The buckets on the Servo Pack can be changed to accept bags laying flat or bags standing on edge. In the latter case, a mechanism is installed that stands the bags on edge as they enter the bucket. At Great Lakes, cartons holding up to 12 bags are served by one type of bucket, while cartons holding more than 12 bags are served by another type of bucket running on the same Servo Pack.

An interesting feature of the Servo Pack is that bags for a single carton can be delivered from more than one bucket. Thus, for a three-pack carton, all three bags will be loaded into a single bucket, while for a 12-pack carton, six bags will be loaded into each of two adjacent buckets. At the carton-loading side of the Servo Pack, a servo-driven arm pushes the bags out of the bucket(s) into the carton. The empty buckets then travel around another 180-deg curve to the bag-loading area.

The key to this system is that bucket- and carton-loading operations are not entirely interdependent. For example, if bucket loading is interrupted for some reason, carton loading will continue for a few cycles while the product loading recovers. Conversely, if carton loading is interrupted, bucket loading will continue. This is accomplished by having the racetrack extend at either end to provide accumulation capacity for filled or empty buckets.

Renting rebuilt equipment has worked out very well for us. It requires much less upfront capital, and the delivery time is much shorter than with a new machine.

From a cartoning standpoint, flat cartons, which are supplied by Commercial Packaging (www.commercialpackaging.com), are placed in a magazine that has been extended to ensure an uninterrupted supply. A rotary feeder picks each individual carton from the bucket with suction cups and places it in the carton conveyor. At the carton-loading area, the bags are pushed into the open ends of the cartons. After being loaded, the top and bottom minor flaps of the cartons are glued, followed by the top and bottom major flaps. This is accomplished with a Series 3400V hot-melt system from Nordson Corp. (www.nordson.com). The cartons then go through a section where an overhead squaring chain ensures flap squareness.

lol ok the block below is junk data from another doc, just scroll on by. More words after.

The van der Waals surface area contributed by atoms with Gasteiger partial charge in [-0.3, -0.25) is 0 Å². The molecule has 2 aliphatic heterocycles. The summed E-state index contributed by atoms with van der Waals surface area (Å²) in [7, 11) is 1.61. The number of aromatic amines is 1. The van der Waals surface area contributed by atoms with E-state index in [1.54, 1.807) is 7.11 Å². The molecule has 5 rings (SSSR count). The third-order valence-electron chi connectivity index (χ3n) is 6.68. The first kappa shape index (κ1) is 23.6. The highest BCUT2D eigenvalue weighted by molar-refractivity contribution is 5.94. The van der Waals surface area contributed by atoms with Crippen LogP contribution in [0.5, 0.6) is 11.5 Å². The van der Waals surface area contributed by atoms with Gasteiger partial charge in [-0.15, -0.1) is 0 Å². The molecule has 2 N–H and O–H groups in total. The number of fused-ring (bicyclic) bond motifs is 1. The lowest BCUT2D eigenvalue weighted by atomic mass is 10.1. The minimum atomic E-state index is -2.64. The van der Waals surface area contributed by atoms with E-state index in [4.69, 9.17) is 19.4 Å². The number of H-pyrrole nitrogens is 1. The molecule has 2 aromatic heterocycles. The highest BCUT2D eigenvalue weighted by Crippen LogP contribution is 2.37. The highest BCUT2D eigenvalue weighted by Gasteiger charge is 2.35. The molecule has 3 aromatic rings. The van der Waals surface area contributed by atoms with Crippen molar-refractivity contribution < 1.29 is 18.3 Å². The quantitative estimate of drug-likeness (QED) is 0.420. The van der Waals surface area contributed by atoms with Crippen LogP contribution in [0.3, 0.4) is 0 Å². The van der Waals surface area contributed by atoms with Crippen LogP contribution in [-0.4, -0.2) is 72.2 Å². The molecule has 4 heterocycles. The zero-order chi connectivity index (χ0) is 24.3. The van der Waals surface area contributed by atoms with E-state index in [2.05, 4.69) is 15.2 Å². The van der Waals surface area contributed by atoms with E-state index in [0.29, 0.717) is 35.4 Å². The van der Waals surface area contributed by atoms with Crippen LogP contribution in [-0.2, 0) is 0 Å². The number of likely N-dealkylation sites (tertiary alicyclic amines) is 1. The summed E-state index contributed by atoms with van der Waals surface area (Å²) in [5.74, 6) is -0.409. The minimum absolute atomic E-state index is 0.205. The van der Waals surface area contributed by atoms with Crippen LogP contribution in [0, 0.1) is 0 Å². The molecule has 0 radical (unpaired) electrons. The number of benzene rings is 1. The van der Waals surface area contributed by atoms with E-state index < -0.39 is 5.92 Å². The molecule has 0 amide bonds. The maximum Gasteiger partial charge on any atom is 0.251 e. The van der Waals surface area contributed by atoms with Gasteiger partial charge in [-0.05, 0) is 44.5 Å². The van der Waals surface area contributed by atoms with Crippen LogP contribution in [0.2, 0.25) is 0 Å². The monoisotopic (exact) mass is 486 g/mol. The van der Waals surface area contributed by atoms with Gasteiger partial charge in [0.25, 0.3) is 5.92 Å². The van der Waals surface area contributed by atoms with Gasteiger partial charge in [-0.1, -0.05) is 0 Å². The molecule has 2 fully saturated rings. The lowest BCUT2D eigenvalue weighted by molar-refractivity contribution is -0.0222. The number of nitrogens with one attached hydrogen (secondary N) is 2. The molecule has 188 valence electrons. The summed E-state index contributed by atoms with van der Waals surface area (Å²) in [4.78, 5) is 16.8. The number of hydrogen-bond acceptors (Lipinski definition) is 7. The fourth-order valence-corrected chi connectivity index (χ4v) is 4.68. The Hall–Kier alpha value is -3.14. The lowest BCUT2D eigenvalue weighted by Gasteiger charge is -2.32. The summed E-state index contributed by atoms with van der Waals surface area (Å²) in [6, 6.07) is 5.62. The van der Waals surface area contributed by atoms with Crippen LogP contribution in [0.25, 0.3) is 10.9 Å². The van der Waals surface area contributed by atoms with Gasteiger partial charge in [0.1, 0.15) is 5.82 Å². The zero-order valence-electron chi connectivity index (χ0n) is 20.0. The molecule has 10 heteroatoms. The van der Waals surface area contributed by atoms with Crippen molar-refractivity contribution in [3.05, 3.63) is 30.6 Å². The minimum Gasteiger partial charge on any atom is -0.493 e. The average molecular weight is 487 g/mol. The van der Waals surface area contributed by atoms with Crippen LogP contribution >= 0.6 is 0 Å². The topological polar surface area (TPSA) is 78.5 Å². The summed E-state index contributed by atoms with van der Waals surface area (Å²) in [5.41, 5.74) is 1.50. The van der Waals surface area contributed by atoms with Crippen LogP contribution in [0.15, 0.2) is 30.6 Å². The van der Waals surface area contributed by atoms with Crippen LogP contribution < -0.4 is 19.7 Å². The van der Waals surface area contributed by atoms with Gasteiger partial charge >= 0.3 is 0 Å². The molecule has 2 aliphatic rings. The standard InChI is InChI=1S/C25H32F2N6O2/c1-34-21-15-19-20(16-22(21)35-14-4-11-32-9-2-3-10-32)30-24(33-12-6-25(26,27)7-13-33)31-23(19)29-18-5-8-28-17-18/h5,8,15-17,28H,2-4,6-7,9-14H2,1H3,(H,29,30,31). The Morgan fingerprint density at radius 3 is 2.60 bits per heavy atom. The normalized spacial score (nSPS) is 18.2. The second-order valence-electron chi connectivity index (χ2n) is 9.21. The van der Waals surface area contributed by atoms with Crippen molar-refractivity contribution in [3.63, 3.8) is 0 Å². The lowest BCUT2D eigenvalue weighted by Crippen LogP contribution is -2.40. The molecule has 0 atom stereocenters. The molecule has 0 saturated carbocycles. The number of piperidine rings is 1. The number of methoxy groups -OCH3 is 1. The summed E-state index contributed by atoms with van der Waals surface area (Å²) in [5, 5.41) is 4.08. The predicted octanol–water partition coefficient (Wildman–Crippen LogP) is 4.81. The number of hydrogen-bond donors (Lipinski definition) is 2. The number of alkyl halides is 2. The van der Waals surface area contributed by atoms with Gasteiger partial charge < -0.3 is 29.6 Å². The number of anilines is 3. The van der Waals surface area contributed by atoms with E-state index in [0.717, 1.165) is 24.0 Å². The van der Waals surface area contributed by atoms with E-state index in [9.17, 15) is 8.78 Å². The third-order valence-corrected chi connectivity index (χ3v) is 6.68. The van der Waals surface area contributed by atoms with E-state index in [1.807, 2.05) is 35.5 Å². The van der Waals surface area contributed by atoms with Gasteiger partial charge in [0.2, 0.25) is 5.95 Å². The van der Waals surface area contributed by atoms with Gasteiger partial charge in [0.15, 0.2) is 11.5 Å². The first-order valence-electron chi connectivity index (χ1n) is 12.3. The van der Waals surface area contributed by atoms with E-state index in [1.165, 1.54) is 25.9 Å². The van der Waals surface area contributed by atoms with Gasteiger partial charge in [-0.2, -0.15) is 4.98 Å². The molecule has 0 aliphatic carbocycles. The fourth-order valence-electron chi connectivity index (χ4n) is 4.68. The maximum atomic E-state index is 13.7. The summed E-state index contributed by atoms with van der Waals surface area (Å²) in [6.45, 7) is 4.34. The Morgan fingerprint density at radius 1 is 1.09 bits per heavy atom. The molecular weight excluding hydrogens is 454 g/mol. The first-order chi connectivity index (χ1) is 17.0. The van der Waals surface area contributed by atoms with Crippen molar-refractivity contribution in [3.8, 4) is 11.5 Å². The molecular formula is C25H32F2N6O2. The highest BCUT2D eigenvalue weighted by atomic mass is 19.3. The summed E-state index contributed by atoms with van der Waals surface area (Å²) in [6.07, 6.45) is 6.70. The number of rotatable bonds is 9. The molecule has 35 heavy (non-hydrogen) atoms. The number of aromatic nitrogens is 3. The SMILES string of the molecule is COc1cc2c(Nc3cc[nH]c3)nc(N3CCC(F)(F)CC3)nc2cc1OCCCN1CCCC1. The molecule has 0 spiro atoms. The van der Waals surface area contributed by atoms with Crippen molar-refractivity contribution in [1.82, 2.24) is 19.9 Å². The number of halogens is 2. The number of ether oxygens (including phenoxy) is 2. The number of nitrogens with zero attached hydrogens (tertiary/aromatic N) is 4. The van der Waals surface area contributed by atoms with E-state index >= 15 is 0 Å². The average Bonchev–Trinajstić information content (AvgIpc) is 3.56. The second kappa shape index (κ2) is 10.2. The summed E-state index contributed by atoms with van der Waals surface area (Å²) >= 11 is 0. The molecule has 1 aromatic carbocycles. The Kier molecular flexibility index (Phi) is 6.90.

The cartoner is controlled by an Allen-Bradley PLC and an HMI with touchscreen controls from Rockwell Automation (www.rockwellautomation.com). Among items controlled by the PLC are the location and amount of glue applied to each carton. A photoeye triggers the glue application. The operator panel displays line speed and package count, as well as error messages to help troubleshoot in case of a machine malfunction.

The cartoner incorporates four servo drives from Emerson Control Techniques (www.emersonct.com), including three on the Horizontal Servo Pack and one on the carton-indexing conveyor. Another feature is quick—change capability—a critical requirement for Great lakes because of the large number of carton sizes it runs.

To start the packaging operation, bags are filled and sealed on a machine from HMC Products, Inc. (www.hmcproducts.com). The microwave popcorn bags, which are supplied by Commercial Packaging, are made from two laminations of greaseproof paper with a metallized polyester susceptor between the plies in the middle of the bag. The susceptor absorbs energy in the microwave and provides the heat that pops the corn. The filler/sealer folds the bag into thirds with the susceptor in the middle portion.